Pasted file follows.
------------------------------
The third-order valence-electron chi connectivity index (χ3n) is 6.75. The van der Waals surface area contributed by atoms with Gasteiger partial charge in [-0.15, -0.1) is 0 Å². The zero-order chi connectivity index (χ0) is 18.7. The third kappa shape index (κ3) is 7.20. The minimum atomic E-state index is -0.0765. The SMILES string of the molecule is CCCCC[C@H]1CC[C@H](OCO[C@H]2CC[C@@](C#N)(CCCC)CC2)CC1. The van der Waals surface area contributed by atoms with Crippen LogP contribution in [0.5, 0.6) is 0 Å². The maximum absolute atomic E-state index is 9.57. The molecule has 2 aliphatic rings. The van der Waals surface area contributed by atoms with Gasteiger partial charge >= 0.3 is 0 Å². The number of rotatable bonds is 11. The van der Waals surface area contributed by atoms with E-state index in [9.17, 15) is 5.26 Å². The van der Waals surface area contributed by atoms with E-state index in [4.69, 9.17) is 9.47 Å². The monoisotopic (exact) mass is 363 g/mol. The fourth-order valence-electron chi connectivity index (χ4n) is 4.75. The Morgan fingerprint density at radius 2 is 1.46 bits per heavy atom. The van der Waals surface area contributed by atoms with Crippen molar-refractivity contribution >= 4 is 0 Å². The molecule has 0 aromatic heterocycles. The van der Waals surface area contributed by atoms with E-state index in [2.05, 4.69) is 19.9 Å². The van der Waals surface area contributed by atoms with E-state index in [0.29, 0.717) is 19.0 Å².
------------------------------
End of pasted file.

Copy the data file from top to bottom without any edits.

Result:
The third-order valence-electron chi connectivity index (χ3n) is 6.75. The van der Waals surface area contributed by atoms with Gasteiger partial charge in [-0.15, -0.1) is 0 Å². The zero-order chi connectivity index (χ0) is 18.7. The third kappa shape index (κ3) is 7.20. The minimum atomic E-state index is -0.0765. The SMILES string of the molecule is CCCCC[C@H]1CC[C@H](OCO[C@H]2CC[C@@](C#N)(CCCC)CC2)CC1. The van der Waals surface area contributed by atoms with Crippen LogP contribution in [0.5, 0.6) is 0 Å². The maximum absolute atomic E-state index is 9.57. The molecule has 2 aliphatic rings. The van der Waals surface area contributed by atoms with Gasteiger partial charge >= 0.3 is 0 Å². The number of rotatable bonds is 11. The van der Waals surface area contributed by atoms with E-state index in [9.17, 15) is 5.26 Å². The van der Waals surface area contributed by atoms with E-state index in [4.69, 9.17) is 9.47 Å². The monoisotopic (exact) mass is 363 g/mol. The fourth-order valence-electron chi connectivity index (χ4n) is 4.75. The Morgan fingerprint density at radius 2 is 1.46 bits per heavy atom. The van der Waals surface area contributed by atoms with Crippen molar-refractivity contribution >= 4 is 0 Å². The molecule has 0 aromatic heterocycles. The van der Waals surface area contributed by atoms with E-state index in [2.05, 4.69) is 19.9 Å². The van der Waals surface area contributed by atoms with E-state index in [0.29, 0.717) is 19.0 Å².